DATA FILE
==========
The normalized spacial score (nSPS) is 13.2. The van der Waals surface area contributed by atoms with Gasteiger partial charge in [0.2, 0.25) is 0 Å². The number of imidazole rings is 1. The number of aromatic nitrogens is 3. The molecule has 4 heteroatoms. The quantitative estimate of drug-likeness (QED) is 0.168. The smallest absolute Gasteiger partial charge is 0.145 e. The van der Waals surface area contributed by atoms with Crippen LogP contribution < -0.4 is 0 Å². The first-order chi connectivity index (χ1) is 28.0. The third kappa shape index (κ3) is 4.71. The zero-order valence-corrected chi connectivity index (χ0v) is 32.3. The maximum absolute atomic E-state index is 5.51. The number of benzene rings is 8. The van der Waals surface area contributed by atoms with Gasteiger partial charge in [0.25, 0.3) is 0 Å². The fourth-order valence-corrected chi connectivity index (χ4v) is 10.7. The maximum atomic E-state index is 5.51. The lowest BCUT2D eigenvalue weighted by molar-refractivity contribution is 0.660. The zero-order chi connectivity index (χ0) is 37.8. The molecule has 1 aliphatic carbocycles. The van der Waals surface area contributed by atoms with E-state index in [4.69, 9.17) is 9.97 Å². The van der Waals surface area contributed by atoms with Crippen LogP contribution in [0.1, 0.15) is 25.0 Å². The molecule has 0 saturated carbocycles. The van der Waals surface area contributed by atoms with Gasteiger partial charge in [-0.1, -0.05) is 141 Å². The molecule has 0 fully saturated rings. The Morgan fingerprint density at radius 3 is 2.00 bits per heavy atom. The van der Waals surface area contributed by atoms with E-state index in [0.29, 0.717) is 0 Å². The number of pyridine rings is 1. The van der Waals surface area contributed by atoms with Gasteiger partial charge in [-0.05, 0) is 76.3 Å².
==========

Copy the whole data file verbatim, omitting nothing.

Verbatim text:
The normalized spacial score (nSPS) is 13.2. The van der Waals surface area contributed by atoms with Gasteiger partial charge in [0.2, 0.25) is 0 Å². The number of imidazole rings is 1. The number of aromatic nitrogens is 3. The molecule has 4 heteroatoms. The quantitative estimate of drug-likeness (QED) is 0.168. The smallest absolute Gasteiger partial charge is 0.145 e. The van der Waals surface area contributed by atoms with Crippen LogP contribution < -0.4 is 0 Å². The first-order chi connectivity index (χ1) is 28.0. The third kappa shape index (κ3) is 4.71. The zero-order valence-corrected chi connectivity index (χ0v) is 32.3. The maximum absolute atomic E-state index is 5.51. The number of benzene rings is 8. The van der Waals surface area contributed by atoms with Gasteiger partial charge in [0.25, 0.3) is 0 Å². The fourth-order valence-corrected chi connectivity index (χ4v) is 10.7. The maximum atomic E-state index is 5.51. The lowest BCUT2D eigenvalue weighted by molar-refractivity contribution is 0.660. The zero-order chi connectivity index (χ0) is 37.8. The molecule has 1 aliphatic carbocycles. The van der Waals surface area contributed by atoms with E-state index in [4.69, 9.17) is 9.97 Å². The van der Waals surface area contributed by atoms with Crippen LogP contribution in [0.1, 0.15) is 25.0 Å². The molecule has 0 saturated carbocycles. The van der Waals surface area contributed by atoms with Gasteiger partial charge in [-0.1, -0.05) is 141 Å². The molecule has 0 fully saturated rings. The Morgan fingerprint density at radius 3 is 2.00 bits per heavy atom. The van der Waals surface area contributed by atoms with E-state index in [0.29, 0.717) is 0 Å². The number of pyridine rings is 1. The van der Waals surface area contributed by atoms with Gasteiger partial charge in [-0.05, 0) is 76.3 Å².